Made the last batch of pesto last night. Supposed to get a frost, not
sure that it really arrived, but there's a hard freeze warning for
tonight and it wasn't improving as it stood there anyway.
I had intended to try harvesting basil a lot earlier and spare myself
the late autumn pesto madness this year, but I determined that I need to
plant a lot closer (and more plants, but I had the more plants) for that
to be practical here - when I looked at the "early harvest" I was
looking at robbing the cradle for my 9" spaced plants. I'll try them at
4" next year and it might be reasonable. Another side goal of harvesting
early is to possibly skip the leaf-picking (tedious, slow) and just grab
the plants before they get woody, and grind the whole plant.
Once things freeze off pretty well I'll get back to a bunch of things
that were sacrificed for the sake of other concerns this year and see if
next year will be better as a result - the whole thing needs to be
re-done, hopefully the last set of path changes, renew the fence, haul a
lot of horse-poop.
Cats, coffee, chocolate...vices to live by
Please don't feed the trolls. Killfile and ignore them so they will go away.
we're not basil growers/eaters that much. if
it gets used it is very lightly done so the dry
version works ok for us. i doubt we'd use a
single plant's worth in a year. Ma doesn't like
much from the mint family.
i had a lot of squash that needed to be cooked
up and frozen (some were starting to get fungi on
them or had lost the stem already or ...). also
ate a few which were yummy. :)
dig a deep hole and scrape the surface debris into
that and bury it. keeps a lot of weed seeds from
germinating. when you stir it up again some may
sprout, but the worms will eat some of those seeds.
i have a few useless pathways i'd like to get rid of
but i keep getting overruled on that.
have to remember to get the garlic planted.
We planted basil when we moved here in 2012, have not had to plant
anymore. We pick regularly, dehydrate and jar up, then we pick again and
again, then they go to seed just before cold weather. When spring
springs the basil starts growing again. Still looks the same and tastes
We found an earthworm a while back, not another one since. We put the
one captive into the raised bed and hope it will make more.
:) it's nice when it works out that ways.
perennial gardens can save on a lot of work.
if it was an actual earth worm it will have
migrated down to the subsoil if it could. i
have been working here for years to increase
my populations of these worms and am breeding
them inside in some of my worm bins too (with
mostly the dirt/clay and not so much organic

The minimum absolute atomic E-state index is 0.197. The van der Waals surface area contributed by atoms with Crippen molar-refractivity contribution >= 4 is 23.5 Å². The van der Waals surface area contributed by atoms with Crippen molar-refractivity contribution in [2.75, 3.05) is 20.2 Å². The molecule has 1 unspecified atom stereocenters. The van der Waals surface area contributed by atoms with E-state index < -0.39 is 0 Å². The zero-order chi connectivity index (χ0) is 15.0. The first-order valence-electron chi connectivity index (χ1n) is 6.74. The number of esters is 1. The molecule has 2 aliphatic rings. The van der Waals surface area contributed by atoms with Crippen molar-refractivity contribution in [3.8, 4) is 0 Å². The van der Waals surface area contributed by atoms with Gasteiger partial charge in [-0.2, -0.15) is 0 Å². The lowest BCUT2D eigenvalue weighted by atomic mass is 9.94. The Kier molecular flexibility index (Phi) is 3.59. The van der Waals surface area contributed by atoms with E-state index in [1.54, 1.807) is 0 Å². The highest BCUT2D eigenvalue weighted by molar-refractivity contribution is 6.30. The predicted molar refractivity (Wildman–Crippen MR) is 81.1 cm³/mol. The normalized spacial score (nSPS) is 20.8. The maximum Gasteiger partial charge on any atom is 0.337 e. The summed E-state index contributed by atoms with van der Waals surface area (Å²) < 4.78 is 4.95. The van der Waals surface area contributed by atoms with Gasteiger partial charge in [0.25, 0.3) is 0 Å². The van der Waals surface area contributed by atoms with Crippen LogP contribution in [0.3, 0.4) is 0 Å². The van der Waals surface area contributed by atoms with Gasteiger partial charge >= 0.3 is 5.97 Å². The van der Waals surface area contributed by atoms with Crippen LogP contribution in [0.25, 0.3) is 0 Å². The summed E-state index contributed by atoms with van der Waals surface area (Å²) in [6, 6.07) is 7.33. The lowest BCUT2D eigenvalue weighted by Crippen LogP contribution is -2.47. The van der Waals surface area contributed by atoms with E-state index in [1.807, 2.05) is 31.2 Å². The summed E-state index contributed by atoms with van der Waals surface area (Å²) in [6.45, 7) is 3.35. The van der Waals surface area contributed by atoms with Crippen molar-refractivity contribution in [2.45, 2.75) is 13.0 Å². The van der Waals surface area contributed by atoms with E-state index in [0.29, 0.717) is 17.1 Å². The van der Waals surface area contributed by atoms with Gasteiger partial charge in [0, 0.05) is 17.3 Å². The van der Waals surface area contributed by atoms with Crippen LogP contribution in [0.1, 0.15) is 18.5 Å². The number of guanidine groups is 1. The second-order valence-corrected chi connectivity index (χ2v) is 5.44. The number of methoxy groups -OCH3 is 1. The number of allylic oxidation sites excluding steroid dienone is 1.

materials like i use in the rest of the worm
bins for worm composting). i have three
earthworm species that show up here. there
are some that are pale pink to white, some
which are darker red and the once in a while
accidental night crawler. if i notice the
last kind i put them back outside as they
don't actually do well in captivity in such
a tiny container.
all gardens that i've amended with a mix
of worm species do seem to sustain at least a
few of the earth worms now. when i first
started working in many of these gardens
there wasn't any kind of worm to be found.
the composting worms (which i do not
consider to be earth worms) i use are a mix
of at least two species. the common red-
wriggler and the non-native belgian night
crawler. the belgian night crawler will
not survive our winters, but they are an
excellent composting worm to use as they
will live in the soil but they really do
a great job of munching on organic materials
too. they rapidly increase in population
i put a hundred thousand to two hundred
thousand worms out in the gardens each spring
and most of them are the belgians...
We woke up this morning to a chilly 70F. <BSEG> Now it's in the
mid-seventies aiming at low eighties. I am thinking this will be the
third year without a winter of some sort.
Still waiting for the right time to prune the fruit trees and the trees
are still making fruit. Come on winter.
mid michigan. in a low spot.
was a beautiful day for getting some of the
squash plants raked up and buried. three more
gardens inside the fenced area to get done and
two outside the fence. one has beans still going
i have to check them before the next rain to
see if any pods have to come in. will do that
should also get some more strawberry plants
transplanted. it helps me thin out one of the
older existing patches because it gives me a
reason to go through it.
even if i'm not moving as much as i'd like to
it still feels good to be back out digging and
puttering around. :)
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